The most intelligent species on Earth are human beings. The reason behind it is their reasoning skills, ability to learn, decision-making to solve any problem, perception through experiences or sense organs and strong communication skills. Amalgamation of all these skill sets led to the emergence of ‘Artificial Intelligence’, a branch of Computer Science. What used to be buzzword in the world of tech even a few years back is now the most sought-after technology. In a very short span of time we have become surrounded by devices with Artificial Intelligence embedded in them like smartphones, smart homes, smart speakers, smart cars etc. The very fact that technology runs our lives today appears to be amazing and, at the same time somewhat unnerving. Amongst the various developments in the arena of Artificial Intelligence, Deepfakes is one such technology that has surfaced since 2017 and has astonished the world.
Deepfake is capable of creating identical looking photos of people who are very popular on social media as their public profiles provide plenty of images for an Artificial Algorithm to learn and generate the replica. The word Deepfake has been coined from two terms “deep learning” and “fake”. Deep learning is a branch of Artificial Intelligence which is inspired by the human brain. It emulates human behaviour of learning by performing a task again and again, learning by mistakes and improving at every step to achieve the desired goal. The large number of selfies available on social media has over the years made Deepfake technology evolve to such an extent that differentiating between fake and real photos and videos has become a challenge for Tech professionals. Generative Adversarial Network (GAN), the main technology behind Deepfakes has now started looking up to the digital forensics experts for its detection. Deepfakes has put forth a big question to us, whether it is a ‘Boon’ or ‘Curse’.
The Film industry is gaining tremendously from this technology. Famous actors like Tom Cruise have dedicated TikTok accounts entirely on their deepfakes. A live image created from still images of Marilyn Monroe, Salvador Dalí and the Mona Lisa has been possible through deep learning algorithms used in deepfakes. Mona Lisa appeared to be laughing and silently mouthing the words that could be the answer to the mystery that has captivated viewers for centuries. This was an amazing breakthrough with this upcoming technology of Deepfakes.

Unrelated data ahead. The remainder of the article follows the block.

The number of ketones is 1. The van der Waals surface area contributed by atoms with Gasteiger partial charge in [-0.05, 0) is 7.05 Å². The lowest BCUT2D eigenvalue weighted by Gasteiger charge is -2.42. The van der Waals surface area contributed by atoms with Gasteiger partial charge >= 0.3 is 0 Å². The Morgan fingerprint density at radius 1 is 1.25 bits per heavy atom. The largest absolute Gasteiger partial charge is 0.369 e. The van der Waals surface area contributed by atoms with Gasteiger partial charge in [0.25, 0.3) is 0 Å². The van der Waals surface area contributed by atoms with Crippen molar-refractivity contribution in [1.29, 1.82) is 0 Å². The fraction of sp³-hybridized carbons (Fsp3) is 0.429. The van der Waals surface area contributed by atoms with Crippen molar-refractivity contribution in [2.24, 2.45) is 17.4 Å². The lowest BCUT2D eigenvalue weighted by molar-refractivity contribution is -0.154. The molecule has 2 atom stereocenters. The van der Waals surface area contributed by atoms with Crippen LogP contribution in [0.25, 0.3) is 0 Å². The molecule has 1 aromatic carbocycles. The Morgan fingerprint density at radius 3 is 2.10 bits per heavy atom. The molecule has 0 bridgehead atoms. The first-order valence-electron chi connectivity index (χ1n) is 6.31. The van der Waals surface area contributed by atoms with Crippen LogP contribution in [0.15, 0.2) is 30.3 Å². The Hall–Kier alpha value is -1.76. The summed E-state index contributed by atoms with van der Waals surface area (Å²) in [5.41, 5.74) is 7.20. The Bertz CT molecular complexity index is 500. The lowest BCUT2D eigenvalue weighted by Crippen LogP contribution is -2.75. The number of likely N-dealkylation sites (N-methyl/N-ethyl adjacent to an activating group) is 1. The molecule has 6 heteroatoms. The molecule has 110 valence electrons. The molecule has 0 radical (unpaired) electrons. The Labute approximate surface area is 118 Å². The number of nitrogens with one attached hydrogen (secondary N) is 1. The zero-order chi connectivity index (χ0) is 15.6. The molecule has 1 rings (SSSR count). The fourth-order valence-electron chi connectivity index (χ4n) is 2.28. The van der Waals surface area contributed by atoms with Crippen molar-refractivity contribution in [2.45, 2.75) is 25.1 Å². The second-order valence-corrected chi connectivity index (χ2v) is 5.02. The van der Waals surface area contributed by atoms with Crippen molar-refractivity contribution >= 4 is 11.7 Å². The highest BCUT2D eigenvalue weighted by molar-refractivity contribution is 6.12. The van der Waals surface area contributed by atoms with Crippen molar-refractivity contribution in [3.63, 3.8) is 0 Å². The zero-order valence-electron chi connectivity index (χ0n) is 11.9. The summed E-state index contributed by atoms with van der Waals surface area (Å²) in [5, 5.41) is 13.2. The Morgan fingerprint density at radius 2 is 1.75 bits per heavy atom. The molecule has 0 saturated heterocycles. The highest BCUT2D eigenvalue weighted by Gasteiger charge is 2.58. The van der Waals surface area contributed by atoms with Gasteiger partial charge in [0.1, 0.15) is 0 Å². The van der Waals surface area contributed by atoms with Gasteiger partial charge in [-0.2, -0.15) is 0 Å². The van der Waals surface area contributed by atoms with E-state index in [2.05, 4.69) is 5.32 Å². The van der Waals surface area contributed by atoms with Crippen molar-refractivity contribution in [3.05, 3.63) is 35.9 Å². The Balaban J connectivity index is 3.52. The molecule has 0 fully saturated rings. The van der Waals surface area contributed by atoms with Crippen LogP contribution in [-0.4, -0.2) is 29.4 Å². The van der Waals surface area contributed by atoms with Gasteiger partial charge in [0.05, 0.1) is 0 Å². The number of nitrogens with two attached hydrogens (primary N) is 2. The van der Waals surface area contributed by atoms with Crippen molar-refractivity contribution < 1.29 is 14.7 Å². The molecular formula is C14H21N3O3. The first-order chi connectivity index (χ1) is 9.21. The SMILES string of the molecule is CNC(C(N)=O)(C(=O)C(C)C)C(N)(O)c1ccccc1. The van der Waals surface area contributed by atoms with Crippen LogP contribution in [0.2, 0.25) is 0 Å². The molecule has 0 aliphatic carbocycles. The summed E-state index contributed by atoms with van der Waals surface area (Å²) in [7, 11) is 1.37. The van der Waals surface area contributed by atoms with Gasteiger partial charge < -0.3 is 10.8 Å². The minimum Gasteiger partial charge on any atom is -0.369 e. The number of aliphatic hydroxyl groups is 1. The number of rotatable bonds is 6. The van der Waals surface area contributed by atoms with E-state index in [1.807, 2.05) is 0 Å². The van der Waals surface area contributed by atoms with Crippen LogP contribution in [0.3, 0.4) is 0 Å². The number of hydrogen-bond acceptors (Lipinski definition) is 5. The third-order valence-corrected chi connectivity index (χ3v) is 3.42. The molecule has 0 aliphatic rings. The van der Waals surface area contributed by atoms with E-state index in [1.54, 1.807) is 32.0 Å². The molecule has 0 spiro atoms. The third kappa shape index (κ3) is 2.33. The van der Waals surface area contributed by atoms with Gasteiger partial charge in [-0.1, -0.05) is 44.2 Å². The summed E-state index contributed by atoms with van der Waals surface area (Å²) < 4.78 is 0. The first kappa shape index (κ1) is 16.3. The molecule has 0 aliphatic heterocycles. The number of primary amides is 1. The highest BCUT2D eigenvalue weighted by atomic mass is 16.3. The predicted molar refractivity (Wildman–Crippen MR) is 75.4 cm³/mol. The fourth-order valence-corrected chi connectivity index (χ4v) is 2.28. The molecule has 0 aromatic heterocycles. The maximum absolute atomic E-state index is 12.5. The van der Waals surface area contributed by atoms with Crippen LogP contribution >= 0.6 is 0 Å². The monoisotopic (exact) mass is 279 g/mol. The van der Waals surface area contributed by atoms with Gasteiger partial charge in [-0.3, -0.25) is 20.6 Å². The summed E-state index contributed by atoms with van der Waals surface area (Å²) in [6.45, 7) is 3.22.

Various creative sectors like filmmakers, 3D Artists and fashion designers are thriving owing to Deepfake technology as it reduces the effort required for editing, dubbing, repairing videos and creating apps that allow us to try new clothes and hairstyles. This technology is likely to bring revolution in the health sector also, for example, plastic surgeons can gain by performing the reconstruction of the face first virtually and also develop an understanding of different stages required for surgery. However, a fear always prevails in our mind as to what if the technology turns out to be detrimental.
The inflection point at which we are standing today, the Deepfake has become a threat to our political and social force. The main cause behind it is the rapid growth in the online content posted by people without realising the repercussions it could have on their personal, political or social life. There is an exponential growth in the destructive deepfake content being streamed on the internet, which has made us think if this technology is increasing our efficiency or degrading human values. This threat has come a long way from being hypothetical: there are various examples of deepfakes influencing the real world sectors like politics, banks, stocks, the film industry etc.
Instances of deepfake videos have been found to be used for destroying reputation of political/famous personalities. For example, a fake video of President Obama using derogatory remarks to let down the potential successor. In another instance, a fake video of Mark Zuckerberg was in the news for admitting that Facebook is not to be liked as its true goal is to manipulate and exploit its users. Deepfake technology has also been causing havoc in other sectors like Banking and Stocks. Fake audio generated through Artificial Intelligence voice cloning tricked a bank into transferring around $35 million to a wrong account. If not detected and curbed, the level of manipulation possible through Deepfake technology could spell a curse on society.
Deepfakes could be the new weapon any individual, society or country could use for destructive purposes. The question now arises, do the pros of the technology outweigh the cons and do we need to establish strong regulations on ethics in Artificial Intelligence to avoid serious national and international security risk?
Dr. Rita Chhikara
Professor and Head Department of CSE
The NorthCap University, Gurugram